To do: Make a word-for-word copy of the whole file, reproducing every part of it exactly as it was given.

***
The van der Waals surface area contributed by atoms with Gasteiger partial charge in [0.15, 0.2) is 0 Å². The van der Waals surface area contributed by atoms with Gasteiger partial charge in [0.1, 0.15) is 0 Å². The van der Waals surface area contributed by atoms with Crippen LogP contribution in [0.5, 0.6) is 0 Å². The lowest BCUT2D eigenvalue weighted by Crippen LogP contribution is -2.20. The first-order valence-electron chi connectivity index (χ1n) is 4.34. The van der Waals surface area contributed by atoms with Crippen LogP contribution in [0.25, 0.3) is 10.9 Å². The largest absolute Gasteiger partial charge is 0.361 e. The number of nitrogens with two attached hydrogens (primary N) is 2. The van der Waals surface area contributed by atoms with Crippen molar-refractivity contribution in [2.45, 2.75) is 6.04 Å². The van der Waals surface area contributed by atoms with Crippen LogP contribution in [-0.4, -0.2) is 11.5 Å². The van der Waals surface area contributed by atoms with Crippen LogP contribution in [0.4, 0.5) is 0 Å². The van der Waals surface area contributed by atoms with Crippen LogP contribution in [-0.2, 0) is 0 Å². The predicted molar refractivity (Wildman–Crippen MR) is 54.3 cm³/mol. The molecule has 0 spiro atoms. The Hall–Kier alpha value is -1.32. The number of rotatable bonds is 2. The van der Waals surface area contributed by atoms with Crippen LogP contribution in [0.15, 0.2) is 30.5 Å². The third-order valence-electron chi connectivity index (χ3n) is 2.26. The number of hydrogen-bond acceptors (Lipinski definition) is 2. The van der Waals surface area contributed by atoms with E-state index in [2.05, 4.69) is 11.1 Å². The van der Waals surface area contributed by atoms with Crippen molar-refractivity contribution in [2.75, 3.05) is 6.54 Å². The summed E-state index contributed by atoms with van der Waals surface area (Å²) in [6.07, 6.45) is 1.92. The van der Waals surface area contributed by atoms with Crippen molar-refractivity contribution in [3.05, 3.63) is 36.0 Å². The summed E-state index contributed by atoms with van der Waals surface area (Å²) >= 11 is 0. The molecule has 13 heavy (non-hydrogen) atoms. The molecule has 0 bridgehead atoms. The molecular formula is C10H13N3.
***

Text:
The van der Waals surface area contributed by atoms with Gasteiger partial charge in [0.15, 0.2) is 0 Å². The van der Waals surface area contributed by atoms with Gasteiger partial charge in [0.1, 0.15) is 0 Å². The van der Waals surface area contributed by atoms with Crippen LogP contribution in [0.5, 0.6) is 0 Å². The lowest BCUT2D eigenvalue weighted by Crippen LogP contribution is -2.20. The first-order valence-electron chi connectivity index (χ1n) is 4.34. The van der Waals surface area contributed by atoms with Crippen LogP contribution in [0.25, 0.3) is 10.9 Å². The largest absolute Gasteiger partial charge is 0.361 e. The number of nitrogens with two attached hydrogens (primary N) is 2. The van der Waals surface area contributed by atoms with Crippen molar-refractivity contribution in [2.45, 2.75) is 6.04 Å². The van der Waals surface area contributed by atoms with Crippen LogP contribution in [-0.4, -0.2) is 11.5 Å². The van der Waals surface area contributed by atoms with Crippen LogP contribution in [0.4, 0.5) is 0 Å². The van der Waals surface area contributed by atoms with Crippen LogP contribution in [-0.2, 0) is 0 Å². The predicted molar refractivity (Wildman–Crippen MR) is 54.3 cm³/mol. The molecule has 0 spiro atoms. The Hall–Kier alpha value is -1.32. The number of rotatable bonds is 2. The van der Waals surface area contributed by atoms with Crippen LogP contribution in [0.15, 0.2) is 30.5 Å². The third-order valence-electron chi connectivity index (χ3n) is 2.26. The number of hydrogen-bond acceptors (Lipinski definition) is 2. The van der Waals surface area contributed by atoms with E-state index in [2.05, 4.69) is 11.1 Å². The van der Waals surface area contributed by atoms with Crippen molar-refractivity contribution in [2.75, 3.05) is 6.54 Å². The summed E-state index contributed by atoms with van der Waals surface area (Å²) in [6.07, 6.45) is 1.92. The van der Waals surface area contributed by atoms with Crippen molar-refractivity contribution in [3.05, 3.63) is 36.0 Å². The summed E-state index contributed by atoms with van der Waals surface area (Å²) >= 11 is 0. The molecule has 13 heavy (non-hydrogen) atoms. The molecule has 0 bridgehead atoms. The molecular formula is C10H13N3.